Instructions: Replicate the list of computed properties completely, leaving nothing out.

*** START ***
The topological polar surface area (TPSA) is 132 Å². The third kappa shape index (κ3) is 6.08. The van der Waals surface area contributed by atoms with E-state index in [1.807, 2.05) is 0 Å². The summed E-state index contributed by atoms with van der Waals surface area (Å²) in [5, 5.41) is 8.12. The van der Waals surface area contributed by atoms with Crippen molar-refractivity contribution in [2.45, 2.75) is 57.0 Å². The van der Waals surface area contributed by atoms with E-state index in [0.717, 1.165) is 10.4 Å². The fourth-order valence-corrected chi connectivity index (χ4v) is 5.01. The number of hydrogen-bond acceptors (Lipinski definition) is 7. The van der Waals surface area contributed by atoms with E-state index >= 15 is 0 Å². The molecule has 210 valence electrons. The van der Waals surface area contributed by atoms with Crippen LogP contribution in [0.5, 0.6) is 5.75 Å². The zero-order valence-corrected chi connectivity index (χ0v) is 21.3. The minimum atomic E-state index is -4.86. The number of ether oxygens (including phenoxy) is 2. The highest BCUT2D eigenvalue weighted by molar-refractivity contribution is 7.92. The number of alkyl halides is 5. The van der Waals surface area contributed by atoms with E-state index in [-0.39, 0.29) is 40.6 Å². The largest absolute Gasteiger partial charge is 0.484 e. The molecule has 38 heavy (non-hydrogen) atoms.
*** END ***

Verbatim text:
The topological polar surface area (TPSA) is 132 Å². The third kappa shape index (κ3) is 6.08. The van der Waals surface area contributed by atoms with E-state index in [1.807, 2.05) is 0 Å². The summed E-state index contributed by atoms with van der Waals surface area (Å²) in [5, 5.41) is 8.12. The van der Waals surface area contributed by atoms with Crippen molar-refractivity contribution in [2.45, 2.75) is 57.0 Å². The van der Waals surface area contributed by atoms with E-state index in [0.717, 1.165) is 10.4 Å². The fourth-order valence-corrected chi connectivity index (χ4v) is 5.01. The number of hydrogen-bond acceptors (Lipinski definition) is 7. The van der Waals surface area contributed by atoms with E-state index >= 15 is 0 Å². The molecule has 210 valence electrons. The van der Waals surface area contributed by atoms with Crippen LogP contribution in [0.5, 0.6) is 5.75 Å². The zero-order valence-corrected chi connectivity index (χ0v) is 21.3. The minimum atomic E-state index is -4.86. The number of ether oxygens (including phenoxy) is 2. The highest BCUT2D eigenvalue weighted by molar-refractivity contribution is 7.92. The number of alkyl halides is 5. The van der Waals surface area contributed by atoms with E-state index in [-0.39, 0.29) is 40.6 Å². The largest absolute Gasteiger partial charge is 0.484 e. The molecule has 38 heavy (non-hydrogen) atoms.